SOLO

exhibition

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Kwong

Kwok Wai

CHINA

Yellow and Black Photography Quote (1).p

“I believe abstract art is a vehicle going deep into people’s fluid souls as it provides possibilities and uncertainty.”

As an artist, Kwong is intrigued by the motif of human existence. He ponders over it in the context of people’s relationship with time and place, with memories and the wider social environments. People’s past events “scaffold” their values, beliefs and the logic of thinking. As Austrian-British philosopher Ludwig Wittgenstein described, “Form of Life” is contextual if not situational, by which Kwong is genuinely fascinated.

Using fragments of maps of my hometown Hong Kong, this painting reflects the reminiscence of the local history and anticipation of the future from a first-person narrative. For reference, Kwong employed both old and new maps of the Kowloon Peninsula, where 40% of the population resides. With vigorous colors and weltering brushstrokes, he intend to explore the nature of the existence of a community.

Does it not change the fact of who we are, and what we believe? Our sentiments and perceptions of what has happened around us are very vivid and undeniable!” Kwong keeps asking himself such questions. So, are we “solid” or “fluid”?” With these questions in mind, he transforms them into evocative imagery of contemplation and self-exploration.

The Map of A Myth I

Oil

$2600

Maps provide perspective, those necessary details needed for an overview. They establish where you are within a larger context. Kwong employed road maps for reference as a depiction of the city’s current status. Road map of Central, the core financial and government area; and Shumshuipo, an old district with a low-income population.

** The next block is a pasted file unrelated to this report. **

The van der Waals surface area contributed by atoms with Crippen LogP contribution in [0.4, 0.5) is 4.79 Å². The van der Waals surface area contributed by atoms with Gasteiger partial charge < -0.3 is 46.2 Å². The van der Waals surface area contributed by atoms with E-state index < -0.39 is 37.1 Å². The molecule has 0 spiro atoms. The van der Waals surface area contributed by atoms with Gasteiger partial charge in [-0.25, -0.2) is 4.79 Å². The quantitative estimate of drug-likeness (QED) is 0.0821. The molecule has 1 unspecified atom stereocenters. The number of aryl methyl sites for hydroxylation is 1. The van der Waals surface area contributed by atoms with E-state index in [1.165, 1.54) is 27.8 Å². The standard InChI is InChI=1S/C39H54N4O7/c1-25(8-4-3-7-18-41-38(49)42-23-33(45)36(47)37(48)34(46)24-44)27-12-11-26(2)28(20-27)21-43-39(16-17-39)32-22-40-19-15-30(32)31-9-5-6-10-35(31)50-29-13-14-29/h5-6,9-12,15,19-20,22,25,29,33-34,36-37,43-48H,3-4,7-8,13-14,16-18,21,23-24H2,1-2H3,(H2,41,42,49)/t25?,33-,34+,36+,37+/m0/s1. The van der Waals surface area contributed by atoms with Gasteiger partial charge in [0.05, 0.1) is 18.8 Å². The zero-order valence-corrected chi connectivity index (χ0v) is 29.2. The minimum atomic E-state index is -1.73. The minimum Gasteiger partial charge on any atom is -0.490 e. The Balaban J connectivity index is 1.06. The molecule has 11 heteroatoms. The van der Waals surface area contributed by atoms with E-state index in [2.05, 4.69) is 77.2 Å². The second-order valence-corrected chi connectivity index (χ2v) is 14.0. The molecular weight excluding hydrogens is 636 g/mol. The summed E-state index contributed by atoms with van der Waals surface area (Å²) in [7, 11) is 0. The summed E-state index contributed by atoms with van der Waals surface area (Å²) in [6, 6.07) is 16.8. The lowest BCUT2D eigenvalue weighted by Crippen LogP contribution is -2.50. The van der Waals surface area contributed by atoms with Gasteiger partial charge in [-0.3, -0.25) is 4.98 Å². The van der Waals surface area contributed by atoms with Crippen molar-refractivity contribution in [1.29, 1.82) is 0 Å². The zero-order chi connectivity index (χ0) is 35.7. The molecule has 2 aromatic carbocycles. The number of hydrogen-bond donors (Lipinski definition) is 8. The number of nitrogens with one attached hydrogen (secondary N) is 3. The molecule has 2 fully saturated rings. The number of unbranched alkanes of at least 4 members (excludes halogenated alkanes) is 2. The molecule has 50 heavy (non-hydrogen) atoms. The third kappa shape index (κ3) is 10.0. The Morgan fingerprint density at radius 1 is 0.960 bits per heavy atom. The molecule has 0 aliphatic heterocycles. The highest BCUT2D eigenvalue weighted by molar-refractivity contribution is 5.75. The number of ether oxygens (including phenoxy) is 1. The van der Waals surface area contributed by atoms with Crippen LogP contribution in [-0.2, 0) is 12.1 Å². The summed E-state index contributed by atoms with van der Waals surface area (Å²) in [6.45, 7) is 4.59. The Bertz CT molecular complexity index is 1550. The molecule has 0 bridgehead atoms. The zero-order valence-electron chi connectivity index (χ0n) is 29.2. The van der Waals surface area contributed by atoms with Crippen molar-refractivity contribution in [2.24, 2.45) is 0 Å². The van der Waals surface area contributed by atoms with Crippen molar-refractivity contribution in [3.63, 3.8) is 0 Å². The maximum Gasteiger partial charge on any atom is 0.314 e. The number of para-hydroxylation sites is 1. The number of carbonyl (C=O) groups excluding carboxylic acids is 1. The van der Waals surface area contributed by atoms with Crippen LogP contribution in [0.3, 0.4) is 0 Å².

This ambivalent state would be best to present in abstractions. He intends to depict this emotional and philosophical condition - a condition of asking questions, instead of providing answers. He wants to picture fluidity, not concealability. Turning concrete into ambiguity, reality into abstract, this artistic approach indicates both refusal and whimsy.

“I think memories constitute a crucial part of our identity.”

In 2018, he quitted his job from journalism and became a full-time painter. As a journalist, Kwong had always believed that reporters were the “independent voices”, that they had to be impartial and objective in reporting. He also reminded himself to be detached from the dominating political powers in order to avoid bias. However, after becoming an artist, there was no reason for him to be in the opposing position anymore, he realized people are all surrounded by politics. It is part of our lives. This transformation of ideas enlightened his paintings, which were presented in his two solo exhibitions in 2019 and 2020. Real life politics are portrayed as fables and presented in visual forms.

"Symbols roam among reality, concepts and the unknown. ‘Road maps’, ‘vines’, ‘numbers’; what do you think of them? Do they tell you a story?”

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In his series “The Map of a Myth”, the ideas of ‘road’, ‘map’, ‘city’, ‘city inhabitants’ and what these concepts meant kicked off the investigation. Inhabitants of a city share their vision of living. As a result, city development symbolizes what the community has done for survival, and this process is documented in maps.